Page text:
I’ve come to a rather uncomfortable self-assessment: I believe I am a stupid person. This isn’t an easy thing to say, especially in a community like LessWrong, where intellect and deep thinking are highly valued. But it’s a sentiment that has been echoing in my head for a while, and it’s time I faced it head-on.
I’ve done my due diligence, adhering to the healthy lifestyle that’s supposed to bolster brainpower—diet, exercise, a disciplined schedule. I’ve hoped these would somehow kickstart a transformation, but the mental fog remains. When it comes to the raw intellectual horsepower that seems to come so naturally to others, I’m left feeling stranded.
And what about education? That’s supposed to be the great equalizer, right? Well, in my experience, and judging by numerous critiques I’ve read—including on LessWrong—it doesn’t quite cut it for those of us who feel innately challenged. The current state of education seems more geared toward churning out graduates rather than fostering genuine intellectual growth, especially for those who don’t naturally excel.
As for intelligence being multifaceted, I understand the arguments. Yet, at its core, there seems to be a singular, critical capacity for understanding, learning, and problem-solving that some people have in spades, and others, like me, seem to lack. It’s this core aspect of intelligence that I’m most concerned with.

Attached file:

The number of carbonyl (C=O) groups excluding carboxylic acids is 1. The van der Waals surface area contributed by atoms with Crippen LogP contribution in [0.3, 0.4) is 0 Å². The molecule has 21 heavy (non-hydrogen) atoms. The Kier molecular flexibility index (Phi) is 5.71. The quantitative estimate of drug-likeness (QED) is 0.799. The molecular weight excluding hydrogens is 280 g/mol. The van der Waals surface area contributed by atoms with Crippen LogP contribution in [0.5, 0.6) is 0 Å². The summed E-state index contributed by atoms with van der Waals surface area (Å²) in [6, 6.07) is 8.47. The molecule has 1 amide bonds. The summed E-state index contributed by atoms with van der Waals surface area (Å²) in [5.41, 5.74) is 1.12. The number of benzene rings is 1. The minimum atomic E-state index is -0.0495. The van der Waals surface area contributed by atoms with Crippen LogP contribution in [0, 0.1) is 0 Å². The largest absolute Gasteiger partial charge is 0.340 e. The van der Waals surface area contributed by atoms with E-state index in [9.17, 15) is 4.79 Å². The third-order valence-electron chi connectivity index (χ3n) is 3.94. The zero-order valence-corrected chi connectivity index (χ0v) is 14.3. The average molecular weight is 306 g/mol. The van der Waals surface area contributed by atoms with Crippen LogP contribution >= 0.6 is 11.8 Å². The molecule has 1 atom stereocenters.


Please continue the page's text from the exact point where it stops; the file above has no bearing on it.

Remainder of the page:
I’ve chased down various methods and interventions in hopes of a breakthrough:
1. Nootropics: A temporary bump in concentration didn’t translate into better cognitive abilities.
2. Cognitive Behavioral Therapy (CBT): While helpful for managing mental blocks, it didn’t increase my learning capacity as I’d hoped.
3. Brain-Computer Interfaces (BCI): Still more of a sci-fi dream than a practical tool for boosting intelligence.
4. Educational Software: These keep me engaged, but do they make me smarter? The evidence is thin.
5. Physical Health Regimens: My body is healthier, but my brain hasn’t experienced the same growth spurt.
This quest has been disheartening. The supposed 70% genetic determination of IQ feels like a life sentence for my brain. I see people in high places, wielding power and influence despite what appears to be a lack of the very intellect that’s celebrated here. It suggests that the relationship between intelligence, as we measure it, and success is more complicated than we’d like to admit.
In my pursuit of intelligence, I’m looking for more than anecdotal success stories or motivational pep talks. I’m seeking substantial, proven methods to increase my cognitive capacity. I am not just looking for ways to cope with or work around my limitations—I want to fundamentally enhance my ability to think, learn, and understand.
So, to the LessWrong community, I pose these questions: Is there a concrete path for increasing one’s baseline intelligence, especially for someone who feels inherently deficient in this regard? Are there breakthroughs on the horizon that could offer hope? Or perhaps there’s a piece of this puzzle I’m missing—a perspective or a piece of wisdom that could shine a light on a new path forward.
I’m not reaching out, for a miracle cure, but for a solid step I can take toward becoming a smarter person and i would hate pity answers like “not everyone needs to be smart” etc...